The last Sunday of the year is always a good one if you're an obituary watcher. There are always these reviews of who died during the year. The Times today not only has the Notable Deaths of 2008 but also "The Lives They Lived," a great thing in the magazine with kind of special bonus obituaries of people who've already had obituaries. Great stuff.
I noticed something that disturbed me, however. I've noticed it for a while, but it came into sharp relief today with the overview of notable deaths: namely, how few women's deaths are notable. Those that are, are primarily of a performing persuasion.
Here's the breakdown:
Notable deaths of 2008: 43
Of these, those women whose claim to fame was the performing arts: 5
The others were Bettie Page, the famous pin-up model, and Margaret Truman Daniel, "the president's daughter who achieved renown in her own right as a concert singer, radio and television host, and author of best-selling biographies and mysteries."
Remarkably, three of the women were African or African-American singers: Miriam Makeba, Odetta, and Eartha Kitt. Among the men, African-Americans were also represented exclusively by musicians: Bo Diddley and Isaac Hayes. Asians had a far wider range with Dith Pran, the photojournalist who was the subject of the movie "The Killing Fields," Suharto, the former dictator of Indonesia, and Maharashi Mahesh Yogi, the Beatles' spiritual guru. Hispanics were represented by Robert L. Vesco, fugitive financier.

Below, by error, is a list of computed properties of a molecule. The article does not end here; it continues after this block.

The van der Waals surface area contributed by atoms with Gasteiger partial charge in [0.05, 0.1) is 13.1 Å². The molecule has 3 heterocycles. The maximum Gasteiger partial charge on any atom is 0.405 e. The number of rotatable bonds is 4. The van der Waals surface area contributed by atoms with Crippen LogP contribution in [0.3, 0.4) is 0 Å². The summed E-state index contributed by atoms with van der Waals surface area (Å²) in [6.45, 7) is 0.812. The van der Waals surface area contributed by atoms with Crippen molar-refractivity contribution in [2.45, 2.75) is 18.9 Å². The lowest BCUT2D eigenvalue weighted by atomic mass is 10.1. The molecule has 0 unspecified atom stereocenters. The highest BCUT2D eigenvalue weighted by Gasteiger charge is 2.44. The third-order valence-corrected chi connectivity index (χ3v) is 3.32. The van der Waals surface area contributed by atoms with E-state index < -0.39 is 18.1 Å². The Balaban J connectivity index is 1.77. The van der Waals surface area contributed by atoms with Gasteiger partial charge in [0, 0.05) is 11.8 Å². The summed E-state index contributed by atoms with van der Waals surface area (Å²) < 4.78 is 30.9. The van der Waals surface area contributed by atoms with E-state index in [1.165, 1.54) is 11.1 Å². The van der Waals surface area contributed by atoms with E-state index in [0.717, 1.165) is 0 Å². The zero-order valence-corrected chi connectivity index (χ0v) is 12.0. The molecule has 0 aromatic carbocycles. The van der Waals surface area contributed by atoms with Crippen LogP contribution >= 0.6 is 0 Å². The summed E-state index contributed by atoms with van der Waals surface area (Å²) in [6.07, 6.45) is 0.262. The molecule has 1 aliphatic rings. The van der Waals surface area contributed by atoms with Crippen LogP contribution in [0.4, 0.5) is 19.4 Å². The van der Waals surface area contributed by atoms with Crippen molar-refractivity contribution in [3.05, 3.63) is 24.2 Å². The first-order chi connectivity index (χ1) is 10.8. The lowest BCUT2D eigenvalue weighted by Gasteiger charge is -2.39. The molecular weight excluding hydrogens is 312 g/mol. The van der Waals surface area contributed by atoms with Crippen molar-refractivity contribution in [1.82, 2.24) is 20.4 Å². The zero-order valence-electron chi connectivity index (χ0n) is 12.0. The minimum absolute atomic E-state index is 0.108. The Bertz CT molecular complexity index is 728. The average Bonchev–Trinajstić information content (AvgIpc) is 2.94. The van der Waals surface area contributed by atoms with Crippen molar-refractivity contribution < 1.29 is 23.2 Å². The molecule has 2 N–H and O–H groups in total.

I will be curious to see as the years go by if these proportions change: if we'll start seeing more notable women politicians, business leaders, and scientists; if African-Americans will be recognized for a greater spectrum of achievements. I expect that we will see this changing before our eyes. I look forward to it.